Baudrillard and Lacanian Psychoanalysis
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This book is the first to develop a Baudrillardian critique of the problematic way Lacanian psychoanalysis, as a clinical practice and by extension as a source of socio-cultural and philosophical theory, continues its vain attempt to (re)animate a subject of the unconscious. The text throws into question Lacan’s notion of the ‘real,’ the unconscious ‘structured as a language,’ and his construct of surplus, while interrogating the links between psychoanalysis and Marxism. It shows how Lacanian psychoanalysis, with its questionable ethics, transpires as an endlessly recursive simulation model.
Lacan’s clinical seminar was influential in the intellectual milieu of Paris while Baudrillard was writing. Although frequently referring to psychoanalysis, Baudrillard never wrote a detailed critique of psychoanalysis; the scaffolding of such a work, however, transpires throughout the extent of his writing. The text also outlines Deleuze and Guattari’s critique of psychoanalysis stressing how the alternative they propose remains within the oppressive terms of our current world.
This book is an essential resource for social, critical, cultural, literary, feminist, and psychoanalytic theory. While of interest to students, researchers, and scholars of Jean Baudrillard’s work and Lacanian psychoanalysis, this book particularly addresses those for whom not all is well with psychoanalysis, opening towards renewed directions through questioning.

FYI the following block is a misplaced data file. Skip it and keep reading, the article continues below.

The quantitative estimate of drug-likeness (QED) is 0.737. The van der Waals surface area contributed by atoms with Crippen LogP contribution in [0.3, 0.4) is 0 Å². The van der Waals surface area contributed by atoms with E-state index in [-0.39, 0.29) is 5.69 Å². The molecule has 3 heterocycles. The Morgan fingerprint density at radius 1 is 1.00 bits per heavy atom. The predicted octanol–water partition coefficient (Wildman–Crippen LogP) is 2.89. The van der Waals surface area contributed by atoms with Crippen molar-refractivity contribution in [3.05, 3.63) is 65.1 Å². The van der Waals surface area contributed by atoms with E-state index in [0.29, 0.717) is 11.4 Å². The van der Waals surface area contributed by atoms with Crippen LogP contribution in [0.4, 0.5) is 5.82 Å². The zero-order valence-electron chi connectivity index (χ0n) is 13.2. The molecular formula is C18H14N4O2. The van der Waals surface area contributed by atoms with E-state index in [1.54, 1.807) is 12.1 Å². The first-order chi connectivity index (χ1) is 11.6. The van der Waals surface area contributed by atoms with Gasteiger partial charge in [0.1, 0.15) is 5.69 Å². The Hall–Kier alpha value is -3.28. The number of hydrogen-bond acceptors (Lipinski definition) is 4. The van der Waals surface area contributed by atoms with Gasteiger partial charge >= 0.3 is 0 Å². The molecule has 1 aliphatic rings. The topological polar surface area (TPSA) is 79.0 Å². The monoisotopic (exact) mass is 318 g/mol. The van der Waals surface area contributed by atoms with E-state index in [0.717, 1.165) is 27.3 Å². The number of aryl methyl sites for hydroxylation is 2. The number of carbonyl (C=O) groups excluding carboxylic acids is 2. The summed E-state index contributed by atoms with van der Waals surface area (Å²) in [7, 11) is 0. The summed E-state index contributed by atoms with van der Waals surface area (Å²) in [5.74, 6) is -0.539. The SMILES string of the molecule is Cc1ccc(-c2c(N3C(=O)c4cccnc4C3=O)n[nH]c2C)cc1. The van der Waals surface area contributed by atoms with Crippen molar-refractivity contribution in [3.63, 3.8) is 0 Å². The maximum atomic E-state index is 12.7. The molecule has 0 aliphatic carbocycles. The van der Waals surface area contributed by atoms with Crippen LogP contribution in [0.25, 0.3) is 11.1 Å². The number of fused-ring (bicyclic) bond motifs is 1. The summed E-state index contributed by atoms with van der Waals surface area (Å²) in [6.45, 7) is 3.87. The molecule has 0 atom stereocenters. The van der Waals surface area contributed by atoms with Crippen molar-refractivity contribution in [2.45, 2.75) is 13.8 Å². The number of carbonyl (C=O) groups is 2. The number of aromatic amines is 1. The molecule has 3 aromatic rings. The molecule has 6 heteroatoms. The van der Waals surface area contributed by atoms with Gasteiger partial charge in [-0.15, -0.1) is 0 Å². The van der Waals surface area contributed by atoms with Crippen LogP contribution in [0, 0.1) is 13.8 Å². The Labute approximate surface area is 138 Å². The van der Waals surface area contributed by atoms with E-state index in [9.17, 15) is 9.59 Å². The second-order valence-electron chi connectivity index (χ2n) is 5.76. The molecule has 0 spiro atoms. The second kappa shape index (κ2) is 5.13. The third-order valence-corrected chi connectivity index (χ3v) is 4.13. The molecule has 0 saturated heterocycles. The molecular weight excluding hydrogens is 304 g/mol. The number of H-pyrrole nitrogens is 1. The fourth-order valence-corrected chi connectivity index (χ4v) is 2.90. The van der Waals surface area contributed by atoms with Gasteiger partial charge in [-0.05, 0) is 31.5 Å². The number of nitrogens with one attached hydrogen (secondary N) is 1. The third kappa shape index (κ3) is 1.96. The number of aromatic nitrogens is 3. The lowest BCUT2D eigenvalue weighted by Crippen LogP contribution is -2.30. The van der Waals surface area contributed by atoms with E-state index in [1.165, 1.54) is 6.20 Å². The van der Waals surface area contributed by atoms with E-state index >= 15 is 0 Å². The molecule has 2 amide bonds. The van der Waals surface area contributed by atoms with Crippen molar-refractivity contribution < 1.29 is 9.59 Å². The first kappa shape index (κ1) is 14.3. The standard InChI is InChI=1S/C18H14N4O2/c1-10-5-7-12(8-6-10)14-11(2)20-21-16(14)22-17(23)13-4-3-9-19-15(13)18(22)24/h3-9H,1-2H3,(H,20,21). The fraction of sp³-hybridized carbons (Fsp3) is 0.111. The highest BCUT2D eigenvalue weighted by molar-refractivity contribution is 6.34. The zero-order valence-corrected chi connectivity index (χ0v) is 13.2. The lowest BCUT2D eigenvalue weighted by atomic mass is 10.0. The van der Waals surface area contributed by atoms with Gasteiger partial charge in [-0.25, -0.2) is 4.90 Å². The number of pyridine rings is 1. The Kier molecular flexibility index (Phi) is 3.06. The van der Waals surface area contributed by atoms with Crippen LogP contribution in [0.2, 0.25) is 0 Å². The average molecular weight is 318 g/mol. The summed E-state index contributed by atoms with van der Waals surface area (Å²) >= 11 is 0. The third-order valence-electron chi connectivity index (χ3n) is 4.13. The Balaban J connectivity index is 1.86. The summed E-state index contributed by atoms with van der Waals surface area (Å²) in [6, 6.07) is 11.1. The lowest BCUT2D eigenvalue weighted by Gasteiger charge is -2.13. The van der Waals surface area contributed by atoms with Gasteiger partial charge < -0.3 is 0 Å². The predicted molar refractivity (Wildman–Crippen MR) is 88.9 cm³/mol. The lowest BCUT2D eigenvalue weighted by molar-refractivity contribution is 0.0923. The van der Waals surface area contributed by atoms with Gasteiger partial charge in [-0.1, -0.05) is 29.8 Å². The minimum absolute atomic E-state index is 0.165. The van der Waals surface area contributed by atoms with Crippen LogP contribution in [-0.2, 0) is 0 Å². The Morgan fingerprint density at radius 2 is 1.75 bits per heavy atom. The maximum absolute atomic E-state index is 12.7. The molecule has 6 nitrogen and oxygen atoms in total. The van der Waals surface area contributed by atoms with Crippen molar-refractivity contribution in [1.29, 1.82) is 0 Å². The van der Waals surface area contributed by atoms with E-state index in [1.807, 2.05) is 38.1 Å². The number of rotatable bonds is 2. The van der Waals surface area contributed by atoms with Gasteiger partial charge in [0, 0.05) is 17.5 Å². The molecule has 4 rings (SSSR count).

Table of Contents
1. The scene of the real
2. Entanglements of desire, lack, and production
3. The unconscious does not exist
4. Remainders and surpluses
5. Quandaries of simulation and dissimulation
6. Beyond belief
Victoria Grace is an Emeritus Professor of Sociology at the University of Canterbury, New Zealand. With a background in sociology and psychology, her research and teaching has been in the fields of gender studies, psychosocial studies, and critical theory. Relevant book publications include Baudrillard’s Challenge, A Feminist Reading (2000), Victims, Gender and Jouissance (2012), Baudrillard West of the Dateline (2003) co-edited with Heather Worth and Laurence Simmons, and Theorizing Sexual Violence, co-edited with Renée Heberle.